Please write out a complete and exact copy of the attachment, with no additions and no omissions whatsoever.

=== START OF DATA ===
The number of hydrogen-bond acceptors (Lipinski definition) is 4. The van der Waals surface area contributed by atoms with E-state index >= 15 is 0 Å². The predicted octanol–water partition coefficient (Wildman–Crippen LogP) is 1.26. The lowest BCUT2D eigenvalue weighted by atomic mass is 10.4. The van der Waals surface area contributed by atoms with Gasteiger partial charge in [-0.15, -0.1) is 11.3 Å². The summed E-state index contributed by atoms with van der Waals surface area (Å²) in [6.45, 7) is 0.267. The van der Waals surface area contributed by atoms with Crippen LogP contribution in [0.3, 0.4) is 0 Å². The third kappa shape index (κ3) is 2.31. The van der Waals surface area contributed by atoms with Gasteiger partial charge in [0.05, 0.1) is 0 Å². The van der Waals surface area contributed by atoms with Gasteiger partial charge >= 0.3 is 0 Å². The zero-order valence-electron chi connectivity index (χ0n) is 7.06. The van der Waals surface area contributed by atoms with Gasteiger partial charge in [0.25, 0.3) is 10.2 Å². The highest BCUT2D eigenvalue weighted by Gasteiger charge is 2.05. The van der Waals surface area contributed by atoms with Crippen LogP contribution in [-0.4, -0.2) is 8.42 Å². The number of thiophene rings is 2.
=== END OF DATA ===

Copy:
The number of hydrogen-bond acceptors (Lipinski definition) is 4. The van der Waals surface area contributed by atoms with E-state index >= 15 is 0 Å². The predicted octanol–water partition coefficient (Wildman–Crippen LogP) is 1.26. The lowest BCUT2D eigenvalue weighted by atomic mass is 10.4. The van der Waals surface area contributed by atoms with Gasteiger partial charge in [-0.15, -0.1) is 11.3 Å². The summed E-state index contributed by atoms with van der Waals surface area (Å²) in [6.45, 7) is 0.267. The van der Waals surface area contributed by atoms with Crippen LogP contribution in [0.3, 0.4) is 0 Å². The third kappa shape index (κ3) is 2.31. The van der Waals surface area contributed by atoms with Gasteiger partial charge in [0.05, 0.1) is 0 Å². The van der Waals surface area contributed by atoms with Gasteiger partial charge >= 0.3 is 0 Å². The zero-order valence-electron chi connectivity index (χ0n) is 7.06. The van der Waals surface area contributed by atoms with Gasteiger partial charge in [0.25, 0.3) is 10.2 Å². The highest BCUT2D eigenvalue weighted by Gasteiger charge is 2.05. The van der Waals surface area contributed by atoms with Crippen LogP contribution in [-0.4, -0.2) is 8.42 Å². The number of thiophene rings is 2.